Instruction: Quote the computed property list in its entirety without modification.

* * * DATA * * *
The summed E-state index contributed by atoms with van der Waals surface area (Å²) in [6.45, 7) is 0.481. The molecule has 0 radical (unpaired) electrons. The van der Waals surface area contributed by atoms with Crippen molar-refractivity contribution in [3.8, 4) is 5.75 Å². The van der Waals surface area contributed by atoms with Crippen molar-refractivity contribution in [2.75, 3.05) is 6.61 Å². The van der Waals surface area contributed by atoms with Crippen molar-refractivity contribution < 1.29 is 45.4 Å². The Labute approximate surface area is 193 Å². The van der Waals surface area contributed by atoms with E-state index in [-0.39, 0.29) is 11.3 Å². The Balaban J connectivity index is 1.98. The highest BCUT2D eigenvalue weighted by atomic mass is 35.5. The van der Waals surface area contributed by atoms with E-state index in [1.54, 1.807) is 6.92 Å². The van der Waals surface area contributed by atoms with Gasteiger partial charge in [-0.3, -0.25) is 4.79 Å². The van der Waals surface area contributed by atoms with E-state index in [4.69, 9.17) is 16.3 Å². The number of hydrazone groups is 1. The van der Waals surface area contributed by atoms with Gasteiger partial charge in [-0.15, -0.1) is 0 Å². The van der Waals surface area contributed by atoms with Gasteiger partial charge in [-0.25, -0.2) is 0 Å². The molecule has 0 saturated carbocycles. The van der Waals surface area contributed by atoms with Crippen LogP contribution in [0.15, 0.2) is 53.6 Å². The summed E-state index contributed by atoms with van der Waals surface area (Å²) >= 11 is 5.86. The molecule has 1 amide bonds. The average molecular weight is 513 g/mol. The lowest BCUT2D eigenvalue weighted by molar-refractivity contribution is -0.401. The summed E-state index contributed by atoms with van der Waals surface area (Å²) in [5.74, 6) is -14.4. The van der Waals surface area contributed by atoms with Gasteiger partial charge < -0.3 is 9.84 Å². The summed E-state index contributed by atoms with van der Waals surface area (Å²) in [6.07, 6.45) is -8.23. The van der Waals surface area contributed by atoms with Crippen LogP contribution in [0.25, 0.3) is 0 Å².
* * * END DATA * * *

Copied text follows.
The summed E-state index contributed by atoms with van der Waals surface area (Å²) in [6.45, 7) is 0.481. The molecule has 0 radical (unpaired) electrons. The van der Waals surface area contributed by atoms with Crippen molar-refractivity contribution in [3.8, 4) is 5.75 Å². The van der Waals surface area contributed by atoms with Crippen molar-refractivity contribution in [2.75, 3.05) is 6.61 Å². The van der Waals surface area contributed by atoms with Crippen molar-refractivity contribution < 1.29 is 45.4 Å². The Labute approximate surface area is 193 Å². The van der Waals surface area contributed by atoms with E-state index in [-0.39, 0.29) is 11.3 Å². The Balaban J connectivity index is 1.98. The highest BCUT2D eigenvalue weighted by atomic mass is 35.5. The van der Waals surface area contributed by atoms with E-state index in [1.54, 1.807) is 6.92 Å². The van der Waals surface area contributed by atoms with Gasteiger partial charge in [-0.3, -0.25) is 4.79 Å². The van der Waals surface area contributed by atoms with E-state index in [4.69, 9.17) is 16.3 Å². The number of hydrazone groups is 1. The van der Waals surface area contributed by atoms with Gasteiger partial charge in [-0.15, -0.1) is 0 Å². The van der Waals surface area contributed by atoms with Gasteiger partial charge in [-0.25, -0.2) is 0 Å². The molecule has 0 saturated carbocycles. The van der Waals surface area contributed by atoms with Crippen LogP contribution in [0.15, 0.2) is 53.6 Å². The summed E-state index contributed by atoms with van der Waals surface area (Å²) >= 11 is 5.86. The molecule has 1 amide bonds. The average molecular weight is 513 g/mol. The lowest BCUT2D eigenvalue weighted by molar-refractivity contribution is -0.401. The summed E-state index contributed by atoms with van der Waals surface area (Å²) in [5.74, 6) is -14.4. The van der Waals surface area contributed by atoms with Gasteiger partial charge < -0.3 is 9.84 Å². The summed E-state index contributed by atoms with van der Waals surface area (Å²) in [6.07, 6.45) is -8.23. The van der Waals surface area contributed by atoms with Crippen LogP contribution in [0.25, 0.3) is 0 Å².